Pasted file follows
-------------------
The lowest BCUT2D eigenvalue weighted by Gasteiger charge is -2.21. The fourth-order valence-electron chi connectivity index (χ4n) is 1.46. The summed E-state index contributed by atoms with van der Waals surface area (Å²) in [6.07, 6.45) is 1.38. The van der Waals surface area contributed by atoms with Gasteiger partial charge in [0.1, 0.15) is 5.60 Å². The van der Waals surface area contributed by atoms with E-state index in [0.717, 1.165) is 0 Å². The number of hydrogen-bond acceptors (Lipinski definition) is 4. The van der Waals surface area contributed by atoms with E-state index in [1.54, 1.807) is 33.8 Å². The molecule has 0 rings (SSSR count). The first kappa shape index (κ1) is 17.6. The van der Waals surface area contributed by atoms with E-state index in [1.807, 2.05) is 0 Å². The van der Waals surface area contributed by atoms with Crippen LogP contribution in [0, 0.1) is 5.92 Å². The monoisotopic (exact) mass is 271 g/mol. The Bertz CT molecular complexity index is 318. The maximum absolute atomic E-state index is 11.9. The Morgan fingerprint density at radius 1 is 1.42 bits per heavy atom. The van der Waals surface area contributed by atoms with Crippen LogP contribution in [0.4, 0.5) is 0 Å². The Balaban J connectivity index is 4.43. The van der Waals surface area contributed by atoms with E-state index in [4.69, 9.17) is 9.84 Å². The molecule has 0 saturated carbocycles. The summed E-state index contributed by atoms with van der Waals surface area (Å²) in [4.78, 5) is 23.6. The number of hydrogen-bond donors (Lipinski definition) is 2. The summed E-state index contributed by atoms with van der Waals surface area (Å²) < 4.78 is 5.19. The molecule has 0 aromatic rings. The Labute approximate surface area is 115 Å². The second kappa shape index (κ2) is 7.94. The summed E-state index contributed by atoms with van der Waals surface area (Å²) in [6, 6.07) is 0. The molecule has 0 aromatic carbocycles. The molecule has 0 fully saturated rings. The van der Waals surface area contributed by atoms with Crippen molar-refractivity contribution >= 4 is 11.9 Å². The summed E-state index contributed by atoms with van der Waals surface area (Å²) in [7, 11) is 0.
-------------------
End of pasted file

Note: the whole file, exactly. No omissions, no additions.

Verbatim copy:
The lowest BCUT2D eigenvalue weighted by Gasteiger charge is -2.21. The fourth-order valence-electron chi connectivity index (χ4n) is 1.46. The summed E-state index contributed by atoms with van der Waals surface area (Å²) in [6.07, 6.45) is 1.38. The van der Waals surface area contributed by atoms with Gasteiger partial charge in [0.1, 0.15) is 5.60 Å². The van der Waals surface area contributed by atoms with E-state index in [0.717, 1.165) is 0 Å². The number of hydrogen-bond acceptors (Lipinski definition) is 4. The van der Waals surface area contributed by atoms with E-state index in [1.54, 1.807) is 33.8 Å². The molecule has 0 rings (SSSR count). The first kappa shape index (κ1) is 17.6. The van der Waals surface area contributed by atoms with E-state index in [1.807, 2.05) is 0 Å². The van der Waals surface area contributed by atoms with Crippen LogP contribution in [0, 0.1) is 5.92 Å². The monoisotopic (exact) mass is 271 g/mol. The Bertz CT molecular complexity index is 318. The maximum absolute atomic E-state index is 11.9. The Morgan fingerprint density at radius 1 is 1.42 bits per heavy atom. The van der Waals surface area contributed by atoms with Crippen LogP contribution in [0.4, 0.5) is 0 Å². The Balaban J connectivity index is 4.43. The van der Waals surface area contributed by atoms with E-state index in [4.69, 9.17) is 9.84 Å². The molecule has 0 saturated carbocycles. The summed E-state index contributed by atoms with van der Waals surface area (Å²) in [4.78, 5) is 23.6. The number of hydrogen-bond donors (Lipinski definition) is 2. The summed E-state index contributed by atoms with van der Waals surface area (Å²) < 4.78 is 5.19. The molecule has 0 aromatic rings. The Labute approximate surface area is 115 Å². The second kappa shape index (κ2) is 7.94. The summed E-state index contributed by atoms with van der Waals surface area (Å²) in [6, 6.07) is 0. The molecule has 0 aromatic carbocycles. The molecule has 0 fully saturated rings. The van der Waals surface area contributed by atoms with Crippen molar-refractivity contribution >= 4 is 11.9 Å². The summed E-state index contributed by atoms with van der Waals surface area (Å²) in [7, 11) is 0.